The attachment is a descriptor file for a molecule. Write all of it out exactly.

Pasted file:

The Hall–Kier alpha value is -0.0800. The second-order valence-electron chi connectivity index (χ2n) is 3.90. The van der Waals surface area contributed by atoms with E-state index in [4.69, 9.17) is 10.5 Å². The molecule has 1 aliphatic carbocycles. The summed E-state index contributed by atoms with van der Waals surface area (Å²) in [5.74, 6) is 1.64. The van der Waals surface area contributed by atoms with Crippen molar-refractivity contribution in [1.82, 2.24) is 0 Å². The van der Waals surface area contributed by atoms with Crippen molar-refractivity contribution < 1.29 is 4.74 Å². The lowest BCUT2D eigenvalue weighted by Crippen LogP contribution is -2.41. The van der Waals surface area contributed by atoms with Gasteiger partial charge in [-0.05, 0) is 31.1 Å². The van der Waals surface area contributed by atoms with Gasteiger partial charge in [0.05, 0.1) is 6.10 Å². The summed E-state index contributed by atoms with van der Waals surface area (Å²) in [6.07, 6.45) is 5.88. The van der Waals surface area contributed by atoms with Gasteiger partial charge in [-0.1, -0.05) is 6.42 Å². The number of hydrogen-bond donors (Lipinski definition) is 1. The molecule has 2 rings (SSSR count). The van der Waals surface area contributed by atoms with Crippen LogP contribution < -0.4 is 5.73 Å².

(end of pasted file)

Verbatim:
The Hall–Kier alpha value is -0.0800. The second-order valence-electron chi connectivity index (χ2n) is 3.90. The van der Waals surface area contributed by atoms with E-state index in [4.69, 9.17) is 10.5 Å². The molecule has 1 aliphatic carbocycles. The summed E-state index contributed by atoms with van der Waals surface area (Å²) in [5.74, 6) is 1.64. The van der Waals surface area contributed by atoms with Crippen molar-refractivity contribution in [1.82, 2.24) is 0 Å². The van der Waals surface area contributed by atoms with Crippen molar-refractivity contribution < 1.29 is 4.74 Å². The lowest BCUT2D eigenvalue weighted by Crippen LogP contribution is -2.41. The van der Waals surface area contributed by atoms with Gasteiger partial charge in [-0.05, 0) is 31.1 Å². The van der Waals surface area contributed by atoms with Gasteiger partial charge in [0.05, 0.1) is 6.10 Å². The summed E-state index contributed by atoms with van der Waals surface area (Å²) in [6.07, 6.45) is 5.88. The van der Waals surface area contributed by atoms with Gasteiger partial charge in [-0.1, -0.05) is 6.42 Å². The number of hydrogen-bond donors (Lipinski definition) is 1. The molecule has 2 rings (SSSR count). The van der Waals surface area contributed by atoms with Crippen LogP contribution < -0.4 is 5.73 Å².